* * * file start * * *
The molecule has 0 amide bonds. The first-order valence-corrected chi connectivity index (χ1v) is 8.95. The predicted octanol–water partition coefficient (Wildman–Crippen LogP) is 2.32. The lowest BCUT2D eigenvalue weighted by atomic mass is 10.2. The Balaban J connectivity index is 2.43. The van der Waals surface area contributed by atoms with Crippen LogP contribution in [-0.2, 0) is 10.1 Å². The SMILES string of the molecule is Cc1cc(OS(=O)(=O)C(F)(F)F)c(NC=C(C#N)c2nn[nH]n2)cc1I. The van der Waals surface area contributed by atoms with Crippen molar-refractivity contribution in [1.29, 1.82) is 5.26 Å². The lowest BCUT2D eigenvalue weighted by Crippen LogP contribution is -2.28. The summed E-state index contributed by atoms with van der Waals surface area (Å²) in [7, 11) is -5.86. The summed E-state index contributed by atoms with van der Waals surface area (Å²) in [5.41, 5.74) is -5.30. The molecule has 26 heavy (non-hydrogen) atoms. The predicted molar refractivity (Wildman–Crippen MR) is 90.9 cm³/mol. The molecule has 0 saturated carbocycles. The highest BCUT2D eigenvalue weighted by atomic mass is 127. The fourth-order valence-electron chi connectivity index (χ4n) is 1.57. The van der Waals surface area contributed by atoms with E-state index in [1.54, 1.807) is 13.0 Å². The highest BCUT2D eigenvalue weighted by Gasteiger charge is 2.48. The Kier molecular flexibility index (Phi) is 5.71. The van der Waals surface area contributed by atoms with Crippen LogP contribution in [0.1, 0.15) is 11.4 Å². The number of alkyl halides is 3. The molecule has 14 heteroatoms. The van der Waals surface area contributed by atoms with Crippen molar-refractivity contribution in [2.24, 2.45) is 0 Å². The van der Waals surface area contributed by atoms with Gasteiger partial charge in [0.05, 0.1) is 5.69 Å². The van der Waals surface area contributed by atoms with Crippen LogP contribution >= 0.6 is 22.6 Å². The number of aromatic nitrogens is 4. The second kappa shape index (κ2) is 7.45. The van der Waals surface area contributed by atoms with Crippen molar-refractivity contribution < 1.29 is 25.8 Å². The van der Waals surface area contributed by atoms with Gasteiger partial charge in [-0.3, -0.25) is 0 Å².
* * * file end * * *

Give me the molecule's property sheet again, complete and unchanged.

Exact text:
The molecule has 0 amide bonds. The first-order valence-corrected chi connectivity index (χ1v) is 8.95. The predicted octanol–water partition coefficient (Wildman–Crippen LogP) is 2.32. The lowest BCUT2D eigenvalue weighted by atomic mass is 10.2. The Balaban J connectivity index is 2.43. The van der Waals surface area contributed by atoms with Crippen LogP contribution in [-0.2, 0) is 10.1 Å². The SMILES string of the molecule is Cc1cc(OS(=O)(=O)C(F)(F)F)c(NC=C(C#N)c2nn[nH]n2)cc1I. The van der Waals surface area contributed by atoms with Crippen molar-refractivity contribution in [1.29, 1.82) is 5.26 Å². The lowest BCUT2D eigenvalue weighted by Crippen LogP contribution is -2.28. The summed E-state index contributed by atoms with van der Waals surface area (Å²) in [7, 11) is -5.86. The summed E-state index contributed by atoms with van der Waals surface area (Å²) in [5.41, 5.74) is -5.30. The molecule has 26 heavy (non-hydrogen) atoms. The predicted molar refractivity (Wildman–Crippen MR) is 90.9 cm³/mol. The molecule has 0 saturated carbocycles. The highest BCUT2D eigenvalue weighted by atomic mass is 127. The fourth-order valence-electron chi connectivity index (χ4n) is 1.57. The van der Waals surface area contributed by atoms with E-state index in [1.54, 1.807) is 13.0 Å². The highest BCUT2D eigenvalue weighted by Gasteiger charge is 2.48. The Kier molecular flexibility index (Phi) is 5.71. The van der Waals surface area contributed by atoms with Crippen LogP contribution in [0.1, 0.15) is 11.4 Å². The number of alkyl halides is 3. The molecule has 14 heteroatoms. The van der Waals surface area contributed by atoms with Crippen molar-refractivity contribution in [2.24, 2.45) is 0 Å². The van der Waals surface area contributed by atoms with Gasteiger partial charge in [0.05, 0.1) is 5.69 Å². The van der Waals surface area contributed by atoms with Crippen LogP contribution >= 0.6 is 22.6 Å². The number of aromatic nitrogens is 4. The second kappa shape index (κ2) is 7.45. The van der Waals surface area contributed by atoms with Crippen molar-refractivity contribution < 1.29 is 25.8 Å². The van der Waals surface area contributed by atoms with Gasteiger partial charge in [-0.3, -0.25) is 0 Å².